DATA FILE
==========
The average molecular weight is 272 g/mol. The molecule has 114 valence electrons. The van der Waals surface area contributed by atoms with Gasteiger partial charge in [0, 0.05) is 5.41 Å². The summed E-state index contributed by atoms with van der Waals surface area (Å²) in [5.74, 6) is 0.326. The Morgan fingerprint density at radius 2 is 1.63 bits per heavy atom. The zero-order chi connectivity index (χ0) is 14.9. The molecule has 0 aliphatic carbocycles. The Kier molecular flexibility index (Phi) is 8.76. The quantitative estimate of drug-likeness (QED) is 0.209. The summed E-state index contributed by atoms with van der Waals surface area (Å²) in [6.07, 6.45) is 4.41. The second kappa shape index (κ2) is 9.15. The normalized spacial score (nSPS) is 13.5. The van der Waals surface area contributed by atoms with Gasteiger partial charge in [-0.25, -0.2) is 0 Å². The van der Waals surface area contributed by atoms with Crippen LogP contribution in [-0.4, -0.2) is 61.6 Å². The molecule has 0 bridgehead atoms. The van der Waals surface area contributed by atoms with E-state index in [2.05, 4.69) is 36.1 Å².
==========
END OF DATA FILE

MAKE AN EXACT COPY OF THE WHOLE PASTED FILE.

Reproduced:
The average molecular weight is 272 g/mol. The molecule has 114 valence electrons. The van der Waals surface area contributed by atoms with Gasteiger partial charge in [0, 0.05) is 5.41 Å². The summed E-state index contributed by atoms with van der Waals surface area (Å²) in [5.74, 6) is 0.326. The Morgan fingerprint density at radius 2 is 1.63 bits per heavy atom. The zero-order chi connectivity index (χ0) is 14.9. The molecule has 0 aliphatic carbocycles. The Kier molecular flexibility index (Phi) is 8.76. The quantitative estimate of drug-likeness (QED) is 0.209. The summed E-state index contributed by atoms with van der Waals surface area (Å²) in [6.07, 6.45) is 4.41. The second kappa shape index (κ2) is 9.15. The normalized spacial score (nSPS) is 13.5. The van der Waals surface area contributed by atoms with Gasteiger partial charge in [-0.25, -0.2) is 0 Å². The van der Waals surface area contributed by atoms with Crippen LogP contribution in [-0.4, -0.2) is 61.6 Å². The molecule has 0 bridgehead atoms. The van der Waals surface area contributed by atoms with E-state index in [2.05, 4.69) is 36.1 Å².